exam 3 notes - Failure Chapter 9 Brittle fractureCleavage...

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Failure Chapter 9 Brittle fracture- Cleavage- when cracks propagate along specific crystallographic planes Transgranular (transcrystalline)- fracture passes through the grains. Intergranular- then cracks propagate along grain boundaries Fracture Mechanics- Stress raisers- imperfections in a solid that cause measured fractured strength to be lowered More significant in brittle materials rather than ductile Fracture toughness (K) - measure of a materials resistance to brittle fracture when a crack is present, brittle materials have lower K values than ductile materials. K decreases with increasing strain rate, and decreasing temp. Plain strain- when thickness of specimen doesn’t matter, I.E. the thickness is much greater than crack dimensions NDT(non-destructive test) techniques detect cracks, leaks, etc. Brittle fracture of ceramics Static fatigue/delayed fracture- slow propagation of cracks Origin—mirror region where the crack is accelerating to its critical velocity---- mist----hackle Fracture of Polymers Crazing- when very small holes form instead of a line crack, eventually holes combine and form a crack Impact Fracture Testing Charpy, Izod- both measure impact energy (notch toughness).draw pg 311 Ductile-to-Brittle transition- occurs with decreasing temp. during transition features of both exist up looking a broken specimen, fibrous or dull indicates ductile, granular = brittle. Usually a range of temps. Most common type are low-strength BCC steels Fatigue- when stresses lower than yield strength are repeated over and over again until failure Cyclic stresses- reversed stress cycle- when goes from max tensile to max compressive Repeated stress cycle- when it goes to max tensile and back to zero/max C back to zero. Fatigue limit- for some ferrous and titanium alloys it is the limiting stress level, where below it fatigue failure will not occur. No such thing for nonferrous alloys Fatigue strength- the stress level at which failure will occur for some specified # of cycles Fatigue life- number of cycles to cause failure at a specified stress level. Fatigue in polymers Similar to metals, sometimes failure occurs due to localized heating & softening during testing Crack Initiation and Propagation Beachmarks and striations, both are markings of crack propagation from fatigue, beachmarks you can see with unaided eye, striations are microscopic, neither appear at rapid failure areas Factors that affect fatigue life Mean stress, surface effects, design factors (fillets, sharp corners, etc), surface treatments (finishes, etc). Case Hardening- carburizing or nitriding steel alloys, increases hardness and fatigue life Environmental Effects Thermal fatigue- occurs at elevated temps. Caused by fluctuating thermal stresses, expansion, contraction etc. Corrosion Fatigue Creep- constant load/stress, slow time-dependent deformation Primary/transient creep- decreasing rate due to strain hardening Secondary/steady state creep- linear plot, rate constant Tertiary creep- rate increases to failure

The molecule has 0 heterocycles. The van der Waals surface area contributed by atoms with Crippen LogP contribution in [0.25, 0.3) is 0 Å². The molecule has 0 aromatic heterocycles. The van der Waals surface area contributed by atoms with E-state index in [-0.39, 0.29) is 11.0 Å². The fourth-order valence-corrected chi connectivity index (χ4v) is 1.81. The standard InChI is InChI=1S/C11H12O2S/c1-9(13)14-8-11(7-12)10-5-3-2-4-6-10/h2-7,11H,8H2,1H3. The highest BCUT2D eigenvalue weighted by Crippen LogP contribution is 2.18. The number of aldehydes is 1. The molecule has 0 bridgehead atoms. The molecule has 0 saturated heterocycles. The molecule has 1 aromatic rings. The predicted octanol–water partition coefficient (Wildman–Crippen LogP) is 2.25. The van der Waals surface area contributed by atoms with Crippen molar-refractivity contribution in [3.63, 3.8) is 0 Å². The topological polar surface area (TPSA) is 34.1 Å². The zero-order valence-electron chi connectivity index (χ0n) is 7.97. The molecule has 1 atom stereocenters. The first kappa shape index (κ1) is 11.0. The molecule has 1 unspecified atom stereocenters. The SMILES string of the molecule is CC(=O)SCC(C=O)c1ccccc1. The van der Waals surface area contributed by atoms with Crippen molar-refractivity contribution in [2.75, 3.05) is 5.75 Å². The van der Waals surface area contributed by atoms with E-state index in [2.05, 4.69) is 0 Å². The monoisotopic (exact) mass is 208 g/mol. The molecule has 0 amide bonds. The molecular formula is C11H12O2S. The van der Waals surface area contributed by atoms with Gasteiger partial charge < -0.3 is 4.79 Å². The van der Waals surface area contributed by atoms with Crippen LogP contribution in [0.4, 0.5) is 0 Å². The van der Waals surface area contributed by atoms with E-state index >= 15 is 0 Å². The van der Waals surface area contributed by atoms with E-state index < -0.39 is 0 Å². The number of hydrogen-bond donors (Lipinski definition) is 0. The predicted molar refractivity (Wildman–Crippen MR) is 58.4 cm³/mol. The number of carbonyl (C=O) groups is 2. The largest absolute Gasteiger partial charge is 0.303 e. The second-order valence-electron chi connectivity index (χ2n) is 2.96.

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This note was uploaded on 11/07/2011 for the course EMA 3010 taught by Professor Unknown during the Spring '08 term at University of Florida.

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exam 3 notes - Failure Chapter 9 Brittle fractureCleavage...

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